Brazil deploys thousands of troops to protect Amazon's trees
Government troops, environmentalists deployed three months ahead to help reduce forest fires as deforestation continues.
Brazil has deployed thousands of soldiers to protect the Amazon rainforest, taking precautions to avoid spreading the novel coronavirus, as the government mounts an early response to surging deforestation in the run-up to the high season for forest fires.
The armed forces, along with environmental officials, police and other government agencies, began with an operation in a national forest in Rondonia state, near the Bolivian border, Vice President Hamilton Mourao said at a news conference on Monday.
The Amazon is burning: What you need to know
Brazil reports record surge in forest fires
Amazon fires: Bolsonaro sends army after EU threat on trade deal
Deforestation in Brazil’s Amazon surged 55 percent in the first four months of the year compared with the same period of 2019, according to government data released on Friday.
The destruction hit an 11-year high last year, spurring an outcry and criticism that Brazil was not doing enough to protect the world’s largest rainforest.
“We don’t want to be labelled by the rest of the world as an environmental villain,” Mourao said.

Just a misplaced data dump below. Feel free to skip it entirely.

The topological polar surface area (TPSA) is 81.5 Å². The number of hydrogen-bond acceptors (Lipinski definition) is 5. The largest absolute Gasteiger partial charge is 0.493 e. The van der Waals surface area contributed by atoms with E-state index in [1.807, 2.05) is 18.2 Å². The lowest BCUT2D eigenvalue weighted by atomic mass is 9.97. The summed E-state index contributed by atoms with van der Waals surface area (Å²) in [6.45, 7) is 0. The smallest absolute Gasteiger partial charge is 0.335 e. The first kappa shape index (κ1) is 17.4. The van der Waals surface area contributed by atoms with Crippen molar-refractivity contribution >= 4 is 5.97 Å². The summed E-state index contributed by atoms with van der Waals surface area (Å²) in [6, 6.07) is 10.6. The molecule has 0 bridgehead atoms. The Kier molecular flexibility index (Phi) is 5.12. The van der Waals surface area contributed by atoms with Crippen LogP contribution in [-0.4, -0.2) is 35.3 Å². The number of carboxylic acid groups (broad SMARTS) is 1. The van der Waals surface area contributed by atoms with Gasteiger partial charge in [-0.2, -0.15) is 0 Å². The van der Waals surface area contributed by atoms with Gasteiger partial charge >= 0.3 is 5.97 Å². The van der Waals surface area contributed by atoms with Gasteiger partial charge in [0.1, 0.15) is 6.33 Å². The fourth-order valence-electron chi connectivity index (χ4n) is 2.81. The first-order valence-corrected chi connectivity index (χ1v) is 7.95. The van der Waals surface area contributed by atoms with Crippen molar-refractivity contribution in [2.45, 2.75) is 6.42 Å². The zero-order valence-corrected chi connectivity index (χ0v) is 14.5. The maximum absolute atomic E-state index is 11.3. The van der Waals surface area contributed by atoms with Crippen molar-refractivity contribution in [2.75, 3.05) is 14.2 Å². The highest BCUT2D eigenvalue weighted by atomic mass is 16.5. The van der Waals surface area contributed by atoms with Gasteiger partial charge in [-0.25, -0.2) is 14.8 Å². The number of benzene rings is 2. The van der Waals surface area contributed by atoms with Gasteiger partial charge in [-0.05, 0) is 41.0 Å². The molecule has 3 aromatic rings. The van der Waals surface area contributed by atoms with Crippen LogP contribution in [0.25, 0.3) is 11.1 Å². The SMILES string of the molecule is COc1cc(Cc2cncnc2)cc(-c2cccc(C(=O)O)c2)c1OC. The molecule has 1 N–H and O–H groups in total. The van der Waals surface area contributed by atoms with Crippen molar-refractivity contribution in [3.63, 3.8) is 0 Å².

President Jair Bolsonaro authorised the deployment, sending in troops three months earlier than in 2019, when Amazon fires grabbed global headlines.
Fernando Azevedo, the defence minister, said the armed forces would establish bases in three Amazon cities, with 3,800 troops mobilised against illegal logging and other crimes, at an initial estimated operational cost of $10 million.
Azevedo said each base was also assigned five specialists in chemical warfare to help avoid spreading the novel coronavirus through the operations.
The military is currently authorised for deployment for 30 days ending on June 10. That could be extended with the approach of the dry season, when forest fires generally spread and the military would seek to assist in fire prevention, Mourao said.
“We have no doubt this problem will continue to exist,” he said. “We don’t consider this the best job for the armed forces, to be always engaged in this type of action, but unfortunately it’s the means we have to limit these crimes from happening.”
The armed forces will continue to be used until environmental agencies, like the main enforcement agency Ibama, are able to increase their staff, Mourao said. An economic downturn and budget restrictions have prevented Ibama from hiring new agents.
Environment Minister Ricardo Salles acknowledged that government data showed rising deforestation this year. He said that the coronavirus outbreak had “aggravated” the situation, without elaborating.
Salles said he was confident the government’s actions under Mourao’s direction would succeed in lowering deforestation from the elevated levels seen in the last two years.
Source: Read Full Article